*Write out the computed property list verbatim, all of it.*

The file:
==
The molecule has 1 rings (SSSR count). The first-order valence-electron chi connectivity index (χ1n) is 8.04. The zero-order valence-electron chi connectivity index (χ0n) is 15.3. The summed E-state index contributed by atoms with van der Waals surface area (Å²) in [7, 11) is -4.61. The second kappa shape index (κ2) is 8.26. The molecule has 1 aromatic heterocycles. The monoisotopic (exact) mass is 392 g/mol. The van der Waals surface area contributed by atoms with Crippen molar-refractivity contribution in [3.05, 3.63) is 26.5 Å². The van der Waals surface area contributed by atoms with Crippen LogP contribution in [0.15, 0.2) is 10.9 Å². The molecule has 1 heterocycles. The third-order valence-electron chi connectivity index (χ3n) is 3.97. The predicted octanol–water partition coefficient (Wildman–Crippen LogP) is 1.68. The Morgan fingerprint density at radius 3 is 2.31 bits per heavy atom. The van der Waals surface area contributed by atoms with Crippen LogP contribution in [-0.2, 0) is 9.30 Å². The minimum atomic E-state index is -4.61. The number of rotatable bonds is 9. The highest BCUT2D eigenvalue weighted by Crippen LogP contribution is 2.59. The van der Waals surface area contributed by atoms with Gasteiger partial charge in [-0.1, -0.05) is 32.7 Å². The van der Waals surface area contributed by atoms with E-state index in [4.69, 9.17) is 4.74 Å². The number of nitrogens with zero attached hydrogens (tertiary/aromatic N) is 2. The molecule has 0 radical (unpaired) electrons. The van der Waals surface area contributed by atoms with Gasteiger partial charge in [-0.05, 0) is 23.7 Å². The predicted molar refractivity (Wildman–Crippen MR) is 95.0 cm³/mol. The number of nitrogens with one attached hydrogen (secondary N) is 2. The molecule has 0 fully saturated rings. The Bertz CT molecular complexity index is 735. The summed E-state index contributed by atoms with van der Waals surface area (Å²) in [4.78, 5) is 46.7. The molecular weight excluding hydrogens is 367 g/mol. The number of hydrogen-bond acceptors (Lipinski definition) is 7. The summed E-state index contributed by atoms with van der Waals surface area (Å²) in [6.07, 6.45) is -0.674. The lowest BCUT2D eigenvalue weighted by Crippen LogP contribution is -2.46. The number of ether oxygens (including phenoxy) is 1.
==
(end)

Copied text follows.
The molecule has 1 rings (SSSR count). The first-order valence-electron chi connectivity index (χ1n) is 8.04. The zero-order valence-electron chi connectivity index (χ0n) is 15.3. The summed E-state index contributed by atoms with van der Waals surface area (Å²) in [7, 11) is -4.61. The second kappa shape index (κ2) is 8.26. The molecule has 1 aromatic heterocycles. The monoisotopic (exact) mass is 392 g/mol. The van der Waals surface area contributed by atoms with Crippen molar-refractivity contribution in [3.05, 3.63) is 26.5 Å². The van der Waals surface area contributed by atoms with Crippen LogP contribution in [0.15, 0.2) is 10.9 Å². The molecule has 1 heterocycles. The third-order valence-electron chi connectivity index (χ3n) is 3.97. The predicted octanol–water partition coefficient (Wildman–Crippen LogP) is 1.68. The Morgan fingerprint density at radius 3 is 2.31 bits per heavy atom. The van der Waals surface area contributed by atoms with Crippen LogP contribution in [-0.2, 0) is 9.30 Å². The minimum atomic E-state index is -4.61. The number of rotatable bonds is 9. The highest BCUT2D eigenvalue weighted by Crippen LogP contribution is 2.59. The van der Waals surface area contributed by atoms with Gasteiger partial charge in [-0.1, -0.05) is 32.7 Å². The van der Waals surface area contributed by atoms with E-state index in [4.69, 9.17) is 4.74 Å². The number of nitrogens with zero attached hydrogens (tertiary/aromatic N) is 2. The molecule has 0 radical (unpaired) electrons. The van der Waals surface area contributed by atoms with Gasteiger partial charge in [-0.05, 0) is 23.7 Å². The predicted molar refractivity (Wildman–Crippen MR) is 95.0 cm³/mol. The number of nitrogens with one attached hydrogen (secondary N) is 2. The molecule has 0 fully saturated rings. The Bertz CT molecular complexity index is 735. The summed E-state index contributed by atoms with van der Waals surface area (Å²) in [4.78, 5) is 46.7. The molecular weight excluding hydrogens is 367 g/mol. The number of hydrogen-bond acceptors (Lipinski definition) is 7. The summed E-state index contributed by atoms with van der Waals surface area (Å²) in [6.07, 6.45) is -0.674. The lowest BCUT2D eigenvalue weighted by Crippen LogP contribution is -2.46. The number of ether oxygens (including phenoxy) is 1.